United Rentals 'has weathered the worst,' expects 2020 total revenue to be down at least $900 million

August 2020

United Rentals, Stamford, Conn., reintroduced its full-year guidance on July 29 and now expects total revenue in 2020 to come in between $8.05 and $8.45 billion, down between 9.6 and 13.9 percent compared to actual total revenue of $9.351 billion in 2019.

In a conference call with financial analysts on July 30, Matthew Flannery, United Rentals CEO, said the company believes it has weathered the worst of the economic impact from the coronavirus (COVID-19) pandemic.

“While the shape of the recovery remains unclear, the wholesale shutdown of the macro has started to lift. The visibility is still somewhat limited, but near-term indicators suggest that activity in the second half of 2020 may continue to track with seasonal patterns, which is something that we saw in June and July,” Flannery said during the call.

“The COVID response plan we shared with you in April is working. We can point to tangible gains from executing that plan, most notably a strong second quarter performance. More than anything, our results confirmed the flexibility and resiliency of our operating model. It’s one of the reasons we felt comfortable reintroducing full-year guidance,” he said.

For the second quarter 2020, United Rentals reported a 15.3 percent decrease in total revenue of $1.939 billion and rental revenue of $1.642 billion, reflecting a 16.2 percent decrease compared to last year primarily due to the impact of the COVID-19 pandemic.

Flannery pointed toward the positives in the results after the company reached its low point on April 9. From that date, through June 30, fleet on rent, he said, showed fairly steady improvement, rebounding by almost 14 percent.

“This translates to over $1 billion of incremental fleet on rent. The biggest takeaways from the quarter have to do with the five work streams we introduced in April — ensuring employee safety, supporting the needs of our customers, showing discipline with both our capital expenditure and our operating expenditures, and proactively managing our balance sheet,” he said, adding that United Rentals has had no branch closures or layoffs related to COVID-19.

In terms of capital expenditures in 2020, United Rentals now expects its gross spending to range between $800 to $900 million, less than half of the $2.1 billion spent last year

“It certainly has been a turbulent few months. Industrial activity has deteriorated more than construction, and that’s not surprising given the domino effect of COVID on different parts of the industrial economy. For example, as people stayed at home, the decline in demand for gasoline and jet fuel significantly impacted our petrochemical customers,” Flannery said.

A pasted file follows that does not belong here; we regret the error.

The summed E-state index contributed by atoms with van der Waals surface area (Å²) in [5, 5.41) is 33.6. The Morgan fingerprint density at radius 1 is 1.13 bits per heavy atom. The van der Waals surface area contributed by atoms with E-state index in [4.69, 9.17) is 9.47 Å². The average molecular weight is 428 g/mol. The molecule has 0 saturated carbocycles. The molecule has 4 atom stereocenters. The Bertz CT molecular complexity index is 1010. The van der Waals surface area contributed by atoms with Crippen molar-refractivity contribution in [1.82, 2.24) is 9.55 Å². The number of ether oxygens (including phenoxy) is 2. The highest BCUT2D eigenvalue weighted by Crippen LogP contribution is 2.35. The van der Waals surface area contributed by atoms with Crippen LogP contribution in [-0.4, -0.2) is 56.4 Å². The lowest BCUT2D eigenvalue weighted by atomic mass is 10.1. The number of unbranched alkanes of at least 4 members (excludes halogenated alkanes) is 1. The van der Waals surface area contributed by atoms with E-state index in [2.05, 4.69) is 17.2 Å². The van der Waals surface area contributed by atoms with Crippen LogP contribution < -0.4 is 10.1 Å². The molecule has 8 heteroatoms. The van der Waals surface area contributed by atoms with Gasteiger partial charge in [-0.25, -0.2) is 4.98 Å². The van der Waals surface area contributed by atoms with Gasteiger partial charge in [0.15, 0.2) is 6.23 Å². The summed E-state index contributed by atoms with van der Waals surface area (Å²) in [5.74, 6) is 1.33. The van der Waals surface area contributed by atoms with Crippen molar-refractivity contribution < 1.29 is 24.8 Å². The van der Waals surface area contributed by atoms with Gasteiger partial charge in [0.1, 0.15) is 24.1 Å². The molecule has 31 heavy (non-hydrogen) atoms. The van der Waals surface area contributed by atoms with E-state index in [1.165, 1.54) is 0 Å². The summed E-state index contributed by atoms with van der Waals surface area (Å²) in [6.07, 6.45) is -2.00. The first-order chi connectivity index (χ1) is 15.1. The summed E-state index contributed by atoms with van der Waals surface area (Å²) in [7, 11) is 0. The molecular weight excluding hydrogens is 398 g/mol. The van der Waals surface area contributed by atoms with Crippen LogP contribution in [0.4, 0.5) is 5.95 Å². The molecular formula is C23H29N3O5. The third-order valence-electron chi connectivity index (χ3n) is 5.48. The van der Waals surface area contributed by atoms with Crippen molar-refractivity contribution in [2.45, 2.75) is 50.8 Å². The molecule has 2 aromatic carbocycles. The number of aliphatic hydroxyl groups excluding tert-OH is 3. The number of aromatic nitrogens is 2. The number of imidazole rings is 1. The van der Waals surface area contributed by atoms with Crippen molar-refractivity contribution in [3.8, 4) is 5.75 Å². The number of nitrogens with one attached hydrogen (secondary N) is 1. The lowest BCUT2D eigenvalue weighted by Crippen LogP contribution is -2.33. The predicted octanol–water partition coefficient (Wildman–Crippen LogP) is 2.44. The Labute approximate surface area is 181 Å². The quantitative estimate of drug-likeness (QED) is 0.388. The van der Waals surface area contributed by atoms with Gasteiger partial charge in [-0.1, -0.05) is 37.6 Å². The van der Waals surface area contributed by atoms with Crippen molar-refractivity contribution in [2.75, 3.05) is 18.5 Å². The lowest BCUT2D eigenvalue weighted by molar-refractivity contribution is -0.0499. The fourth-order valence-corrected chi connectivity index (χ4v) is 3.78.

“On the construction side, nonresidential is a very broad category that covers a lot of different market dynamics and some of the verticals have stayed busy throughout the pandemic like power and data center builds, and others are obviously more challenged like retail and hospitality. Big picture, we know that our end markets will recover at different speeds in different areas and fluctuations like this allow us to leverage our strengths of flexibility, diversification and scale. We have a deep fleet of fungible assets that we can shift between construction and industrial sectors and across geographies and verticals. Even in this environment, our flexibility helps to mitigate the pressure on revenue,” he said.

“We could also pivot to new opportunities that may arise from COVID. For example, the idea of repurposing large commercial properties has been floated by some construction analysts. This could create some incremental demands in the construction space,” Flannery said.

“It’s hard to imagine, but that’s about shifting to where the opportunities are and that’s always what our business model has been about. That flexibility and fungibility of our assets so that we can move them to where we need to move them to. I’m sure many customers are doing the same. Customers are going to need to find different ways to drive revenue and different ways to create value for their clients,” he said.

Flannery said that technology and safety will be even more top of mind for the company and its customers, creating future post-pandemic opportunities. He also shared feedback from a customer thanking the company for its touchless system, which created a positive rental experience.

“They pulled their truck up after everything was done digitally related to ordering the equipment and confirmations. We hooked a trailer up, had a skid steer behind it and he went off on his way. He said it was the fastest, most painless transaction he has ever had in the rental business. Necessity is the mother of invention, once again, and we’ll continue to take those learnings,” he said.

In addition, Flannery said the pandemic may have the same impact as other downturns on the future of the equipment rental industry.

“During all the downturns in my career, people that had to turn to rental when they previously weren’t looking at it as their No. 1 priority almost never go away. They realize they can rely on us, that the product will be there and that they will have the right equipment at the right time. Do we expect secular penetration on the other side of this? I think it will be broader because we have a broader offering,” he said.

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